At the Moment

When it Rains, it Pours

Yes I know, that title is totally cliché, but it works. Because it’s true.

If the shoe fits …

Oh look, another well-worn cliché.

Springfield received five inches of rain in less than 24 hours. To say we are saturated would be saying dogs eat their own poop. It’s pretty stinkin’ obvious (get it? Stinkin’? Hehe).

weather1

It was a challenge to pick the boys up yesterday. They have to walk along side the road until they reach the tennis courts, and then cross the street to meet me. Only when it rains, water builds up by the side of the road (think river wide) and when the cars drive past, they inevitably splash water up on the kids walking on the sidewalk.

Some do it accidentally, some do it on purpose because let’s be honest, some kids are rotten and think it’s funny to drench these poor kids trying to walk home in pouring rain.

In order to protect my kids, I drove up onto the curb alongside this road and waited for them to come out. And even though it wasn’t that long of a distance to walk and they were both using umbrellas (which is saying a lot because HELLO! Teenage boys and umbrellas – not cool. But it was truly coming down), they still got quite wet.

But whatever, it’s water, right? They won’t melt.

At any rate, it was sort of hairy picking them up because traffic was horrendous and slow moving and I was parked on the side of the street that isn’t really accomodated to allow cars to park, so I had to hold my breath each and every time someone passed me in the hopes they didn’t rip out my side mirror.

But again, whatever, that’s a small price to pay to protect my babies. Right parents?

By the time dinner rolled around, our yard was flooded and the huge drainage hole across the street was close to over flowing. Kevin and I were watching “The Mentalist” (he loves that show – me? Meh), when we heard this gurgling under the house.

Uh oh.

So, went to our pantry (because my clever husband made an entrance to the crawl space through our pantry as opposed to having to go outside and through that way), and opened up the hatch.

Water. A lot of water.

Kevin grabbed a flashlight, got down on his belly and stuck his head in the hold to see what was going on.

A pipe had come loose on the sump pump and water was spewing everywhere – think geyser spewing.

So, the man donned his swim trunks, an old t-shirt, his old lawn mowing shoes, grabbed his tools and lowered himself into the cold, murky, wet depths below. The water came up to his ankles – there was about 8 inches of standing water.

Swell.

The man, half bent over and half crawling, pushed his way over to the sump pump. He worked on tightening the clamp and putting the thing back together. In the meantime, I’m fretting and laying down 30 old towels because I know he’s going to be oozing mud when he returns.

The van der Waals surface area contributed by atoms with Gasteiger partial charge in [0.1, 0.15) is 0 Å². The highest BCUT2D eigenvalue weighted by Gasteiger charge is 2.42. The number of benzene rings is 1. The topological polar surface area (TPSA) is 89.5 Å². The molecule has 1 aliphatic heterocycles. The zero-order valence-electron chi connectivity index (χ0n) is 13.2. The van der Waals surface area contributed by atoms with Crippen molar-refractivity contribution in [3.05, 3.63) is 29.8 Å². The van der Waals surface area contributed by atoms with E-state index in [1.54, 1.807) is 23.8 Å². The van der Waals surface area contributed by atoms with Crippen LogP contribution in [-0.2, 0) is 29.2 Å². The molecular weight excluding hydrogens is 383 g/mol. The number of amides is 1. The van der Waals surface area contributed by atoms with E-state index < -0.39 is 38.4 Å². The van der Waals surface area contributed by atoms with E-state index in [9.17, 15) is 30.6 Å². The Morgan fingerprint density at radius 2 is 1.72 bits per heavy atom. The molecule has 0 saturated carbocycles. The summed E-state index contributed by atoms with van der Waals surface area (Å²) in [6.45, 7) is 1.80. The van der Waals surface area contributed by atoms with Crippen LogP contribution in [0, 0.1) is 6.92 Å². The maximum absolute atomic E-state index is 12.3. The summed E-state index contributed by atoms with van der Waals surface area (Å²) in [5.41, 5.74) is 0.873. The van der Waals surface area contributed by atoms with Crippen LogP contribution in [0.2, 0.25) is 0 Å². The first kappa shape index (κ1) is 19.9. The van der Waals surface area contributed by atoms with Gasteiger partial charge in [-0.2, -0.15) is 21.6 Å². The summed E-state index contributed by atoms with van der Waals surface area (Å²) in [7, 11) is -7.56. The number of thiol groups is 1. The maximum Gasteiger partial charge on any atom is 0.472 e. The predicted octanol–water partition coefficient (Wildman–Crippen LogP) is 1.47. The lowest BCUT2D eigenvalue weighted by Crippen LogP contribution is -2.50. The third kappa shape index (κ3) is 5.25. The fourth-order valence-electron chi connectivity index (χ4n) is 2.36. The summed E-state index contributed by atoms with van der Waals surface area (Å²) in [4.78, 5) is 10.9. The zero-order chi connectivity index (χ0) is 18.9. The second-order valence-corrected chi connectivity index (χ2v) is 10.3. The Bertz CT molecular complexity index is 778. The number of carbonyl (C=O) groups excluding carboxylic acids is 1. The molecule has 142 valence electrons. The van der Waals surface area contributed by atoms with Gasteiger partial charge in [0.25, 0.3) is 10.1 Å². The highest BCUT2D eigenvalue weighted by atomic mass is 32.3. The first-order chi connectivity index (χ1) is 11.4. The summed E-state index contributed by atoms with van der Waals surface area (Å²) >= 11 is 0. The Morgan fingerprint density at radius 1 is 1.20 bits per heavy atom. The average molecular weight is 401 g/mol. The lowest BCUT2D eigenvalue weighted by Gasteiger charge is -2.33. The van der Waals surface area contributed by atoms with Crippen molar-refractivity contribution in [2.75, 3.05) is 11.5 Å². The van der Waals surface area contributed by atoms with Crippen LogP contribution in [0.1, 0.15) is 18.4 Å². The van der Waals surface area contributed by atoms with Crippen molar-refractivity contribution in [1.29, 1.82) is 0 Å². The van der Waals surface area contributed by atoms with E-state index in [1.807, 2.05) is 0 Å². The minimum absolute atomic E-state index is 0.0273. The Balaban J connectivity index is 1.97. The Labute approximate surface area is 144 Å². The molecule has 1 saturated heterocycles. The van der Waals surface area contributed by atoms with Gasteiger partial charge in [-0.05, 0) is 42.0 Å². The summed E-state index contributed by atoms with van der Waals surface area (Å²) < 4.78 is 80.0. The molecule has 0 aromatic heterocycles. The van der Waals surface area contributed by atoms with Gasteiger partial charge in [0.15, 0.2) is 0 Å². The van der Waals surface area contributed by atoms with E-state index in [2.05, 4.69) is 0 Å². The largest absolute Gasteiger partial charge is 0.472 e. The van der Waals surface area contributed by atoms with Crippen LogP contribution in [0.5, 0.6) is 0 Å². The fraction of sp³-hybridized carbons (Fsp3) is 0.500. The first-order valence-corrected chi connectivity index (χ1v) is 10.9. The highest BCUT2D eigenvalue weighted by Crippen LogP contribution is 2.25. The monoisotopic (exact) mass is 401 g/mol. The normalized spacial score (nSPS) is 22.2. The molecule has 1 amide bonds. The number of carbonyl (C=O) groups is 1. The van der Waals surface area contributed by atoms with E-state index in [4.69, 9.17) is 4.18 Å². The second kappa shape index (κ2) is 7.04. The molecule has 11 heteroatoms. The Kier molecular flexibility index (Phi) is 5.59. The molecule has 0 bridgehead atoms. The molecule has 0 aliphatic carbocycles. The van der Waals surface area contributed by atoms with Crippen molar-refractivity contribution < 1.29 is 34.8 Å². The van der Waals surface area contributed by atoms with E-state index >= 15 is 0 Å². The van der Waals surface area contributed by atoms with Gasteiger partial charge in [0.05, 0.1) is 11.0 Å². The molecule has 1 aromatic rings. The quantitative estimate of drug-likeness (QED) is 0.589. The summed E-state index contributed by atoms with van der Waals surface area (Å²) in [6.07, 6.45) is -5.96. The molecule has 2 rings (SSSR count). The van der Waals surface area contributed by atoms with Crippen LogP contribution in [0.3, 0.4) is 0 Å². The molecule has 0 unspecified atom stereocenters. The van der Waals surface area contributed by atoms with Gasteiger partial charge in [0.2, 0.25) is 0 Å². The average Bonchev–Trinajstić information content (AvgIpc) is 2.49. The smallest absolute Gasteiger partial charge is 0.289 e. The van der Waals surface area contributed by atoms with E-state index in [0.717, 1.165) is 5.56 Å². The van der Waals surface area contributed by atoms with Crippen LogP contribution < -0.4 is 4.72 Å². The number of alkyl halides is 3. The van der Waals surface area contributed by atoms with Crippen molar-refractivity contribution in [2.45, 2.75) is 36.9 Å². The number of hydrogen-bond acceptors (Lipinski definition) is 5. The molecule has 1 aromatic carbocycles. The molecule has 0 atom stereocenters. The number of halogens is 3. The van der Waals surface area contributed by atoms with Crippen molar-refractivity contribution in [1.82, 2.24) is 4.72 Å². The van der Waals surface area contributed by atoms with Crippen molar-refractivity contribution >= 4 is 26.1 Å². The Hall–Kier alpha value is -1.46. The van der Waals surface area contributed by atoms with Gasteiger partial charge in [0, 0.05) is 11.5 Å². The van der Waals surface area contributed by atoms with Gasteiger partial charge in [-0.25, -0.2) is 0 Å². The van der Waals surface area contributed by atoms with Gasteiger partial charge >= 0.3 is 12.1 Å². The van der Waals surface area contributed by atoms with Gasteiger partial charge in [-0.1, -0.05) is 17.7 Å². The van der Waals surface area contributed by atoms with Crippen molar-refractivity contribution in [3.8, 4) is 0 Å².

He finishes the job and lifts himself out of the hole. After making sure he’s not tracking half of Missouri across my carpet, we turn the pump back on and head outside to see if water is indeed spewing from the exit pipe.

It’s not only spewing, it’s GUSHING! That sump pump is really awesome.

Kevin stays in his swim trunks, just to make sure everything is on the up and up and I lay down some towels on the couch so he doesn’t turn my red couch into a rust color and we resume watching “The Mentalist.”

Because I worry, I got up to check on the water gushing from the pipe progress.

Only, there’s no gushing going on.

Aargh!

I tell Kevin, we turn off the pump and he again sticks his head down into the hole to see what’s up.

The bucket that he put the sump pump in is floating on top of the water. To give you a little perspective … the sump pump works quite similar to the floating ball in a toilet. When the water reaches a certain level and the floating ball reaches a certain level, the sump pump turns on and it pumps out the water, when the water recedes and the floating ball lowers, it shuts off.

But the pump (and the brick he had put into the bucket to hold it down) wasn’t enough weight to keep the bucket down into the hole, so the pump had shut off and we still have lake Springfield under our house.

So, once again, Kevin wraps up his flashlight and drill in a plastic bag and he goes under the house to drill holes in the bucket so surrounding water would get into the bucket, it would fill and yadda yadda yadda.

Again, it worked and water gushed out.

But when it stopped (because yes, I once again checked – I told you guys I was anal about stuff like this ), it didn’t have anything to do with the sump pump, but with the fact that there are grooves worn into our dirt floor and water was trapped in those grooves and not draining toward the sump pump. So Kevin plans on going back under the house this weekend to level out those grooves so the remaining water will drain.

There’s not much water left, but enough to cause health problems if we leave it alone.

So … it was a rather unpleasant night last night (especially for Kevin!). But I thank GOD that I’m married to a man who thinks about things like this because if Kevin hadn’t put that sump pump in, we’d have woken up to about two feet of water under our house and though we have a pretty big crawl space by comparison, it’s not deep enough to hold that much water.

Have you guys seen that commercial for FEMA flood insurance? Where the people are going about their business and totally ignoring the fact that their house is filling up with water?

I had dreams about that happening to us last night. Not fun.